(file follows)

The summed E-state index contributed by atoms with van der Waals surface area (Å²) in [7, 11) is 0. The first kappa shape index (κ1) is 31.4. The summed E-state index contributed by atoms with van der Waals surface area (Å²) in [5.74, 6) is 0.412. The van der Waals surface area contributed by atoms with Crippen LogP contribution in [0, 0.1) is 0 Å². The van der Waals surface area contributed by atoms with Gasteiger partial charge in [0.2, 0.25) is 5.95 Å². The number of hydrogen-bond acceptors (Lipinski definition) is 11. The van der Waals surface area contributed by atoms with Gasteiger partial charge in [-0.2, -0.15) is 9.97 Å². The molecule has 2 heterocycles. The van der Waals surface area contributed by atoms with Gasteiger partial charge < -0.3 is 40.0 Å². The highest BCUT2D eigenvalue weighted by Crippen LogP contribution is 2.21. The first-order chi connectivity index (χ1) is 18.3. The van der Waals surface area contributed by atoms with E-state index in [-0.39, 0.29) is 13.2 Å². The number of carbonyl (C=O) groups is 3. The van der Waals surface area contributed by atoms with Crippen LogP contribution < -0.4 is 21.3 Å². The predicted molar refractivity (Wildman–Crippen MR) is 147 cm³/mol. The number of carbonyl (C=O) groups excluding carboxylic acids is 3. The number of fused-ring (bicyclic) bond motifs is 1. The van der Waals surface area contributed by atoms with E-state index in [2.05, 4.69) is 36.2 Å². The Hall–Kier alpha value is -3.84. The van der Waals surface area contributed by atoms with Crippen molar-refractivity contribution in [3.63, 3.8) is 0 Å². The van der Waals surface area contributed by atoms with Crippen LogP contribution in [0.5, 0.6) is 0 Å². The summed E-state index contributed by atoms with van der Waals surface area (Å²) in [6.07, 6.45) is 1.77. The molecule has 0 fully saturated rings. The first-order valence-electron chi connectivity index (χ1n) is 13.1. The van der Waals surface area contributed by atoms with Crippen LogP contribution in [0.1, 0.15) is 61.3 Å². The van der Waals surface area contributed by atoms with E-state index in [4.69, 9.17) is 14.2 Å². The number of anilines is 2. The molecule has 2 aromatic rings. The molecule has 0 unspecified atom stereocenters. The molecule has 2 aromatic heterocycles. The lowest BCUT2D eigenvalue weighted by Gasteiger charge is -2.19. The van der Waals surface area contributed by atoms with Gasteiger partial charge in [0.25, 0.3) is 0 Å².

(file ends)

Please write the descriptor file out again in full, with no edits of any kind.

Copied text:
The summed E-state index contributed by atoms with van der Waals surface area (Å²) in [7, 11) is 0. The first kappa shape index (κ1) is 31.4. The summed E-state index contributed by atoms with van der Waals surface area (Å²) in [5.74, 6) is 0.412. The van der Waals surface area contributed by atoms with Crippen LogP contribution in [0, 0.1) is 0 Å². The van der Waals surface area contributed by atoms with Gasteiger partial charge in [0.2, 0.25) is 5.95 Å². The number of hydrogen-bond acceptors (Lipinski definition) is 11. The van der Waals surface area contributed by atoms with Gasteiger partial charge in [-0.2, -0.15) is 9.97 Å². The molecule has 2 heterocycles. The van der Waals surface area contributed by atoms with Gasteiger partial charge < -0.3 is 40.0 Å². The highest BCUT2D eigenvalue weighted by Crippen LogP contribution is 2.21. The first-order chi connectivity index (χ1) is 18.3. The van der Waals surface area contributed by atoms with E-state index in [-0.39, 0.29) is 13.2 Å². The number of carbonyl (C=O) groups is 3. The van der Waals surface area contributed by atoms with Crippen LogP contribution < -0.4 is 21.3 Å². The predicted molar refractivity (Wildman–Crippen MR) is 147 cm³/mol. The number of carbonyl (C=O) groups excluding carboxylic acids is 3. The number of fused-ring (bicyclic) bond motifs is 1. The van der Waals surface area contributed by atoms with E-state index in [2.05, 4.69) is 36.2 Å². The Hall–Kier alpha value is -3.84. The van der Waals surface area contributed by atoms with Crippen molar-refractivity contribution in [3.63, 3.8) is 0 Å². The van der Waals surface area contributed by atoms with Crippen LogP contribution in [0.5, 0.6) is 0 Å². The summed E-state index contributed by atoms with van der Waals surface area (Å²) in [6.07, 6.45) is 1.77. The molecule has 0 fully saturated rings. The first-order valence-electron chi connectivity index (χ1n) is 13.1. The van der Waals surface area contributed by atoms with Crippen LogP contribution in [0.1, 0.15) is 61.3 Å². The van der Waals surface area contributed by atoms with E-state index in [4.69, 9.17) is 14.2 Å². The number of anilines is 2. The molecule has 2 aromatic rings. The molecule has 0 unspecified atom stereocenters. The molecule has 2 aromatic heterocycles. The lowest BCUT2D eigenvalue weighted by Gasteiger charge is -2.19. The van der Waals surface area contributed by atoms with Gasteiger partial charge in [0.25, 0.3) is 0 Å².